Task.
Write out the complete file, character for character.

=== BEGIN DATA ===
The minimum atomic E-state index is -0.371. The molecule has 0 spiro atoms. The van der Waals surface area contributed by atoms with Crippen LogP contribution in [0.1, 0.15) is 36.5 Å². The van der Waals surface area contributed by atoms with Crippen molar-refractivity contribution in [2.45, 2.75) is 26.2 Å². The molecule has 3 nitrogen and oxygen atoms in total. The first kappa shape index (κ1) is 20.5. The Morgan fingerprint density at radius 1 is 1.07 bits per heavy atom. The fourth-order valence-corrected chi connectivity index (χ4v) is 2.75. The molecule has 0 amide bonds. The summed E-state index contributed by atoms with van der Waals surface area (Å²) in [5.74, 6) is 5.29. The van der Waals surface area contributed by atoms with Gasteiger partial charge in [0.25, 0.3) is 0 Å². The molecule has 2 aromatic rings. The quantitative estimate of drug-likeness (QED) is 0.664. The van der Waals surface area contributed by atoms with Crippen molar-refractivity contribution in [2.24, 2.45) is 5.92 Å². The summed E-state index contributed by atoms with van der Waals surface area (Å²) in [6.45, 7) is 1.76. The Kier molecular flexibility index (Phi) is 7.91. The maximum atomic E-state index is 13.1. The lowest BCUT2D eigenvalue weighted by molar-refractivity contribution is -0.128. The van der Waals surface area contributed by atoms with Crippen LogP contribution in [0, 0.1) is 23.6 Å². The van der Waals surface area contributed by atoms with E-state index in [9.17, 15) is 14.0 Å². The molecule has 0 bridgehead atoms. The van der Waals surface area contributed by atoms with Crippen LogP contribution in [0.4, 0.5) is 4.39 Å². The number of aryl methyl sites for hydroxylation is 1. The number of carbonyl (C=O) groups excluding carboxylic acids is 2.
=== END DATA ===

The minimum atomic E-state index is -0.371. The molecule has 0 spiro atoms. The van der Waals surface area contributed by atoms with Crippen LogP contribution in [0.1, 0.15) is 36.5 Å². The van der Waals surface area contributed by atoms with Crippen molar-refractivity contribution in [2.45, 2.75) is 26.2 Å². The molecule has 3 nitrogen and oxygen atoms in total. The first kappa shape index (κ1) is 20.5. The Morgan fingerprint density at radius 1 is 1.07 bits per heavy atom. The fourth-order valence-corrected chi connectivity index (χ4v) is 2.75. The molecule has 0 amide bonds. The summed E-state index contributed by atoms with van der Waals surface area (Å²) in [5.74, 6) is 5.29. The van der Waals surface area contributed by atoms with Gasteiger partial charge in [0.25, 0.3) is 0 Å². The molecule has 2 aromatic rings. The quantitative estimate of drug-likeness (QED) is 0.664. The van der Waals surface area contributed by atoms with Crippen molar-refractivity contribution in [2.24, 2.45) is 5.92 Å². The summed E-state index contributed by atoms with van der Waals surface area (Å²) in [6.45, 7) is 1.76. The Kier molecular flexibility index (Phi) is 7.91. The maximum atomic E-state index is 13.1. The lowest BCUT2D eigenvalue weighted by molar-refractivity contribution is -0.128. The van der Waals surface area contributed by atoms with Crippen LogP contribution in [0, 0.1) is 23.6 Å². The van der Waals surface area contributed by atoms with E-state index in [9.17, 15) is 14.0 Å². The molecule has 0 bridgehead atoms. The van der Waals surface area contributed by atoms with Crippen LogP contribution in [0.4, 0.5) is 4.39 Å². The number of aryl methyl sites for hydroxylation is 1. The number of carbonyl (C=O) groups excluding carboxylic acids is 2.